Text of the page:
Originally posted by warchant The "suits holding the leash" comment is spot on. Obssession with bottom lines is the mortal enemy of creativeness. The Western World has long since passed a pivitol point at which we stifle innovation and invention by insisting that nothing matters next to maximizing profits. It is killing our society, our political system and finally it is killing our artistry and expressionism. You are given parameters that some "research" group has laid out for the suits and told that if you won't "create" what they have specified.. you can just go elsewhere. What has followed is heaps of uninspiring, repetitve ooze. Even our fun is corrupted.. How long can it continue?
Your post kind of makes me think of how it was in the Dark Ages, in which creativity in many forms (such as art and literature) was stifled, and everything kind of halted or took a step backwards, rather than progressing.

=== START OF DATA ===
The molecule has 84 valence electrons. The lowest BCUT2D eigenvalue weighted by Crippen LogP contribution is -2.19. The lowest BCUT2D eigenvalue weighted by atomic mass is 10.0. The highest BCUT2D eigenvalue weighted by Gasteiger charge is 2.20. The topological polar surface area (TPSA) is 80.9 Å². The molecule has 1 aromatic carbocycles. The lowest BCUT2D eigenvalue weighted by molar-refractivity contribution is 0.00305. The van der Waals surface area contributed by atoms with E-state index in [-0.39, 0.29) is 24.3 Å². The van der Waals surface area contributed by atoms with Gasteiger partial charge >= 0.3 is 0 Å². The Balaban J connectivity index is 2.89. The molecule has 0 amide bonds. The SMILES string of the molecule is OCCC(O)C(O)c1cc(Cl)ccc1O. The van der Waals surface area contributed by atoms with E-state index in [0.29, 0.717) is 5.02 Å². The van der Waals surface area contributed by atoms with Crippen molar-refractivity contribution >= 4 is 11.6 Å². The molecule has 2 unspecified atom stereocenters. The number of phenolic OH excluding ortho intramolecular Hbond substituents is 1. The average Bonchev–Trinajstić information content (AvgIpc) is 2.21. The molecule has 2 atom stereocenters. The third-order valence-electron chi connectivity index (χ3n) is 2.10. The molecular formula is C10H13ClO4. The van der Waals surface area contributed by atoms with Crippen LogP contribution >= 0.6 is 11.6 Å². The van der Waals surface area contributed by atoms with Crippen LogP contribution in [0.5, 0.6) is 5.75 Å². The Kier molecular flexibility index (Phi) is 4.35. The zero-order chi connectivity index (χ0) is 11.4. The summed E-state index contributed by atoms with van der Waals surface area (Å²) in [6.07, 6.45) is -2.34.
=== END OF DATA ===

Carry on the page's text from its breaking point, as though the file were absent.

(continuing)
Then we had the Renaissance, which brought about lots of new and wondrous things and creativity and originality flowed more freely.
MMOs are pretty much in the Dark Ages. We had some creativity and innovation in the past, and the future was looking hopeful. Then we hit the current period in which profit is law and creativity, originality, and innovation is thrown aside for that profit.
Now we just need something to kickstart our Renaissance. A couple of games may be starting to get those wheels turning, but we arent quite there yet. Hopefully we get something fairly soon that is just a giant middle finger to all of the current norms and things take off from there.
Archeage is the next big thing
WoD = World of Darkness